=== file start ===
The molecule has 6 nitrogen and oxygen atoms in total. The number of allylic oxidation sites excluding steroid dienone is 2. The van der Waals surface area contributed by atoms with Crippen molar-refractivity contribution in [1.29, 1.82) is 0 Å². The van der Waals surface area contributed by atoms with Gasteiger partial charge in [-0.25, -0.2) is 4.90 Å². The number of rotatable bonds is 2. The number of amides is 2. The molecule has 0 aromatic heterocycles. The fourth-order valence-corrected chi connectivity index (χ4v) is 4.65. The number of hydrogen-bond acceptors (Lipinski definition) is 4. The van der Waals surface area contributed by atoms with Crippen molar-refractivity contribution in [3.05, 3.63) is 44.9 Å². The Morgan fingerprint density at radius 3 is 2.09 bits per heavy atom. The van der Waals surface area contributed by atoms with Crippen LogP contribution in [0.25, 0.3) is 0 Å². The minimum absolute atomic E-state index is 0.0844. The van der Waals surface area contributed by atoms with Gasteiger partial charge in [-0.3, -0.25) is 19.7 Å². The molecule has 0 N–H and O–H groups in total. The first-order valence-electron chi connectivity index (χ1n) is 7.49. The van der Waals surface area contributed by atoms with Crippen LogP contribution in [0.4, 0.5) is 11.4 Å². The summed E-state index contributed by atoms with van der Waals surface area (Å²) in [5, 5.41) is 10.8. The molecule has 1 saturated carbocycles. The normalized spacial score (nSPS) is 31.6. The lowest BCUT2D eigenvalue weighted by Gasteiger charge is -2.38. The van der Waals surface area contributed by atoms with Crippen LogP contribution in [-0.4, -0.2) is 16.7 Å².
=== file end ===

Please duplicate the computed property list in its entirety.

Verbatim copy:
The molecule has 6 nitrogen and oxygen atoms in total. The number of allylic oxidation sites excluding steroid dienone is 2. The van der Waals surface area contributed by atoms with Crippen molar-refractivity contribution in [1.29, 1.82) is 0 Å². The van der Waals surface area contributed by atoms with Gasteiger partial charge in [-0.25, -0.2) is 4.90 Å². The number of rotatable bonds is 2. The number of amides is 2. The molecule has 0 aromatic heterocycles. The fourth-order valence-corrected chi connectivity index (χ4v) is 4.65. The number of hydrogen-bond acceptors (Lipinski definition) is 4. The van der Waals surface area contributed by atoms with Crippen molar-refractivity contribution in [3.05, 3.63) is 44.9 Å². The Morgan fingerprint density at radius 3 is 2.09 bits per heavy atom. The van der Waals surface area contributed by atoms with Crippen LogP contribution in [0.25, 0.3) is 0 Å². The minimum absolute atomic E-state index is 0.0844. The van der Waals surface area contributed by atoms with Gasteiger partial charge in [-0.3, -0.25) is 19.7 Å². The molecule has 0 N–H and O–H groups in total. The first-order valence-electron chi connectivity index (χ1n) is 7.49. The van der Waals surface area contributed by atoms with Crippen LogP contribution in [0.4, 0.5) is 11.4 Å². The summed E-state index contributed by atoms with van der Waals surface area (Å²) in [5, 5.41) is 10.8. The molecule has 1 saturated carbocycles. The normalized spacial score (nSPS) is 31.6. The lowest BCUT2D eigenvalue weighted by Gasteiger charge is -2.38. The van der Waals surface area contributed by atoms with Crippen LogP contribution in [-0.4, -0.2) is 16.7 Å².